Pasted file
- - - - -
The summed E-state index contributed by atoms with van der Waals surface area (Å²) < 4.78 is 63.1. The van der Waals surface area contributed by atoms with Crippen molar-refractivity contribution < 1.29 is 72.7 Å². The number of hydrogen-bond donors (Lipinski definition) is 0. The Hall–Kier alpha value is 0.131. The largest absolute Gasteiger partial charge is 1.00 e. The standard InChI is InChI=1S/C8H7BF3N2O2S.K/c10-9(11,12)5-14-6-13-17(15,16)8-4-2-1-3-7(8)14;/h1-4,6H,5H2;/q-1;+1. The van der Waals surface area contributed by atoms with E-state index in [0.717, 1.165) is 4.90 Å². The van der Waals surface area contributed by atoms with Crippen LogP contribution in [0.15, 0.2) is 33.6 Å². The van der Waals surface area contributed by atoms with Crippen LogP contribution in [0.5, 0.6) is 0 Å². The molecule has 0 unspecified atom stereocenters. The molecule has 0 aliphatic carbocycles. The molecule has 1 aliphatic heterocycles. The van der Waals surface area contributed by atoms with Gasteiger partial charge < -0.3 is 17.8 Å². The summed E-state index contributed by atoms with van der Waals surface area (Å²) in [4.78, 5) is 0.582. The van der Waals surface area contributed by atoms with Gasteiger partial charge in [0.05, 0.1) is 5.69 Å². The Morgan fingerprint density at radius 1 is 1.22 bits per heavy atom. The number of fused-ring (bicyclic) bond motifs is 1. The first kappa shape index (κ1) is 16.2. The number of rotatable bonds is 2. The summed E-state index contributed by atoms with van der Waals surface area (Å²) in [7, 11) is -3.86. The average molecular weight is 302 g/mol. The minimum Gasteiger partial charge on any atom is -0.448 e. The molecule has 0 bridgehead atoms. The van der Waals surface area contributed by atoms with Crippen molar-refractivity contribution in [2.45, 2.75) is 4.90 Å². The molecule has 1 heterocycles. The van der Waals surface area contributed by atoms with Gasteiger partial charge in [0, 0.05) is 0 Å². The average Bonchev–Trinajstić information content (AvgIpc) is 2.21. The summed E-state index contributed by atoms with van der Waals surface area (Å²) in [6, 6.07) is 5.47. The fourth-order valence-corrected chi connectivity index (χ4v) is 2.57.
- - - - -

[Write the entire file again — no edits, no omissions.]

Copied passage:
The summed E-state index contributed by atoms with van der Waals surface area (Å²) < 4.78 is 63.1. The van der Waals surface area contributed by atoms with Crippen molar-refractivity contribution < 1.29 is 72.7 Å². The number of hydrogen-bond donors (Lipinski definition) is 0. The Hall–Kier alpha value is 0.131. The largest absolute Gasteiger partial charge is 1.00 e. The standard InChI is InChI=1S/C8H7BF3N2O2S.K/c10-9(11,12)5-14-6-13-17(15,16)8-4-2-1-3-7(8)14;/h1-4,6H,5H2;/q-1;+1. The van der Waals surface area contributed by atoms with E-state index in [0.717, 1.165) is 4.90 Å². The van der Waals surface area contributed by atoms with Crippen LogP contribution in [0.15, 0.2) is 33.6 Å². The van der Waals surface area contributed by atoms with Crippen LogP contribution in [0.5, 0.6) is 0 Å². The molecule has 0 unspecified atom stereocenters. The molecule has 0 aliphatic carbocycles. The molecule has 1 aliphatic heterocycles. The van der Waals surface area contributed by atoms with Gasteiger partial charge < -0.3 is 17.8 Å². The summed E-state index contributed by atoms with van der Waals surface area (Å²) in [4.78, 5) is 0.582. The van der Waals surface area contributed by atoms with Gasteiger partial charge in [0.05, 0.1) is 5.69 Å². The Morgan fingerprint density at radius 1 is 1.22 bits per heavy atom. The number of fused-ring (bicyclic) bond motifs is 1. The first kappa shape index (κ1) is 16.2. The number of rotatable bonds is 2. The summed E-state index contributed by atoms with van der Waals surface area (Å²) in [7, 11) is -3.86. The average molecular weight is 302 g/mol. The minimum Gasteiger partial charge on any atom is -0.448 e. The molecule has 0 bridgehead atoms. The van der Waals surface area contributed by atoms with Crippen molar-refractivity contribution in [2.45, 2.75) is 4.90 Å². The molecule has 1 heterocycles. The van der Waals surface area contributed by atoms with Gasteiger partial charge in [0, 0.05) is 0 Å². The average Bonchev–Trinajstić information content (AvgIpc) is 2.21. The summed E-state index contributed by atoms with van der Waals surface area (Å²) in [6, 6.07) is 5.47. The fourth-order valence-corrected chi connectivity index (χ4v) is 2.57.